Report: Thompson Divide drilling likely to fail

The second report in as many days questioning the economic viability of natural gas leases in the Thompson Divide says the holdings are more likely to reap a loss rather than turn a profit for drillers.

The report by John Wright, a former professor at Colorado School of Mines and the author of a textbook, “Oil Property Evaluation,” follows on a report by MHA Petroleum Consultants, LLC, that found drilling there would likely be a failing proposition.

Attempting to develop oil and gas on the SG Interests leases he studied “is not an economically viable venture and that it is highly likely that any attempts to develop the leases would lead to a substantial loss of money for the operator,” Wright wrote in a report that Pitkin County, Glenwood Springs and Carbondale hope will persuade the Bureau of Land Management to treat the leases as expired.

No comment was immediately available from SG Interests, but an official with Ursa Operating Co. LLC said the report might work against the purposes of the drilling opponents.

Ursa, SG and others are negotiating with the Thompson Divide Coalition on a buyout of the leases.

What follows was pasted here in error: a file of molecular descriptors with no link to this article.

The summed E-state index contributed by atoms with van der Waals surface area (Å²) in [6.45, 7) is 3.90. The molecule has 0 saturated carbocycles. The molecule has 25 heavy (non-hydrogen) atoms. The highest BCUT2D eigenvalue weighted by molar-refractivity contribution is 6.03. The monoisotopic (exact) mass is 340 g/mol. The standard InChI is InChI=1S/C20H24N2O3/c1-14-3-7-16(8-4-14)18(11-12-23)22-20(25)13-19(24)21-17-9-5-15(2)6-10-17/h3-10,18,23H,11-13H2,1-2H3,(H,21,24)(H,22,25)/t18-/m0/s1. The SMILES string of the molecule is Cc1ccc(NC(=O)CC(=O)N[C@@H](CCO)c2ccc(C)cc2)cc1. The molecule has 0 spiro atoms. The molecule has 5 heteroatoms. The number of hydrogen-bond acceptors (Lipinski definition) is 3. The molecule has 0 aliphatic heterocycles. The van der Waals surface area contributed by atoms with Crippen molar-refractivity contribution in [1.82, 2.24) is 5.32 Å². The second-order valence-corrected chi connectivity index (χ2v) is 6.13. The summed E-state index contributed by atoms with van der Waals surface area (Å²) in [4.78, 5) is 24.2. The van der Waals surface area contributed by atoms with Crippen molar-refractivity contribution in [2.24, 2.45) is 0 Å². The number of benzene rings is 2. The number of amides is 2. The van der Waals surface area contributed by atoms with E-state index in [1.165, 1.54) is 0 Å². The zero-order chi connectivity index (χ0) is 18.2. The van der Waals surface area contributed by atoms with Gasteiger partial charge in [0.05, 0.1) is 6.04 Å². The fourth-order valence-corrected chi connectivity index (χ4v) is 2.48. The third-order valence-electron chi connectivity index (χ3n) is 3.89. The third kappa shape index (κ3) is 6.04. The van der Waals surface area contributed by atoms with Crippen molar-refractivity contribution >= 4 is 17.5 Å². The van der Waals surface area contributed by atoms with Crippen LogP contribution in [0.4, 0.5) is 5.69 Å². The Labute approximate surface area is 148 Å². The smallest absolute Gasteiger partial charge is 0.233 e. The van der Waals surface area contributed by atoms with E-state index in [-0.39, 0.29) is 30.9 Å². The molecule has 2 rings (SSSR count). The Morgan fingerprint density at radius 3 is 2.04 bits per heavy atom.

“I frankly think it hurt their ability to gather the funding that they don’t have yet” for a buyout, said Don Simpson, Ursa vice president of business development. “We’re not going to sell out without some decent assurances.”

Wright’s report focused on the leases owned by SG Interests, but those held by Ursa are similarly situated and sometimes adjacent to those of SG, said Christopher Seldin, assistant Pitkin County attorney.

Pitkin County commissioned the study, asking Wright to look at the project in the most favorable manner possible to industry, Seldin said.

The study, for instance, assumes the leases would be as productive as those in the center of the Piceance Basin, as well as having the kinds of pressures associated with highly productive wells. It also compared development costs much as if the project were in the easier-to-access, lower elevation areas, Seldin said.

“And even when you do that, this play ends up losing money,” Seldin said.

Wright used a different methodology as MHA Petroleum Consultants, “but he arrives at the same conclusion,” Seldin said.

The findings were predictable, said David Ludlam, executive director of the West Slope Colorado Oil and Gas Association.

“All right already,” Ludlam said. “We get it. Rich people in Aspen don’t want drilling anywhere near them. But these self-serving attempts to devalue our member company assets ignore a stubborn fact: the best oil and gas well in the state of Colorado today was drilled a few months ago into the very shale formation the Thompson Divide Coalition is spending lots of money to discredit.”

Perhaps, said Zane Kessler, executive director of the Thompson Divide Coalition, but that’s not how the market viewed it.

“There is a reason that these leases (on the divide) sold for $2 an acre while the ones down in the Piceance sold for $15,000 to $20,000 an acre.”


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